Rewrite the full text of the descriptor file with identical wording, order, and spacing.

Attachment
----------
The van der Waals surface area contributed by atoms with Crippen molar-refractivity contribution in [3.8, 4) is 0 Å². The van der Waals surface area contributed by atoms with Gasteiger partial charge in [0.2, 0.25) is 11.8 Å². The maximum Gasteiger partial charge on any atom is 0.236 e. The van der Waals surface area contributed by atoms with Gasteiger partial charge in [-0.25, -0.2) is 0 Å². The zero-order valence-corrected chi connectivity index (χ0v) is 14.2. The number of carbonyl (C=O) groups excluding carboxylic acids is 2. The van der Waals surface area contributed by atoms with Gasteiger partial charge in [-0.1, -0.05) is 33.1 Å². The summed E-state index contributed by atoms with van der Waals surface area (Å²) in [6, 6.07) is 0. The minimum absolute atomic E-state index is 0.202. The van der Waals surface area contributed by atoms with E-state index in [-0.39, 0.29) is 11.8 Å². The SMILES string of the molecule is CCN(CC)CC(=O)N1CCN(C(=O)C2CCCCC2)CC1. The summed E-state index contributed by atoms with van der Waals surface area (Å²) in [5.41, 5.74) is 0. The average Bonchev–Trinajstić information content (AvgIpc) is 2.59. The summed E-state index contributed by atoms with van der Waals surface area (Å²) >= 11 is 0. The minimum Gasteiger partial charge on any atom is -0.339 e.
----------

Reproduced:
The van der Waals surface area contributed by atoms with Crippen molar-refractivity contribution in [3.8, 4) is 0 Å². The van der Waals surface area contributed by atoms with Gasteiger partial charge in [0.2, 0.25) is 11.8 Å². The maximum Gasteiger partial charge on any atom is 0.236 e. The van der Waals surface area contributed by atoms with Gasteiger partial charge in [-0.25, -0.2) is 0 Å². The zero-order valence-corrected chi connectivity index (χ0v) is 14.2. The number of carbonyl (C=O) groups excluding carboxylic acids is 2. The van der Waals surface area contributed by atoms with Gasteiger partial charge in [-0.1, -0.05) is 33.1 Å². The summed E-state index contributed by atoms with van der Waals surface area (Å²) in [6, 6.07) is 0. The minimum absolute atomic E-state index is 0.202. The van der Waals surface area contributed by atoms with E-state index in [-0.39, 0.29) is 11.8 Å². The SMILES string of the molecule is CCN(CC)CC(=O)N1CCN(C(=O)C2CCCCC2)CC1. The summed E-state index contributed by atoms with van der Waals surface area (Å²) in [5.41, 5.74) is 0. The average Bonchev–Trinajstić information content (AvgIpc) is 2.59. The summed E-state index contributed by atoms with van der Waals surface area (Å²) >= 11 is 0. The minimum Gasteiger partial charge on any atom is -0.339 e.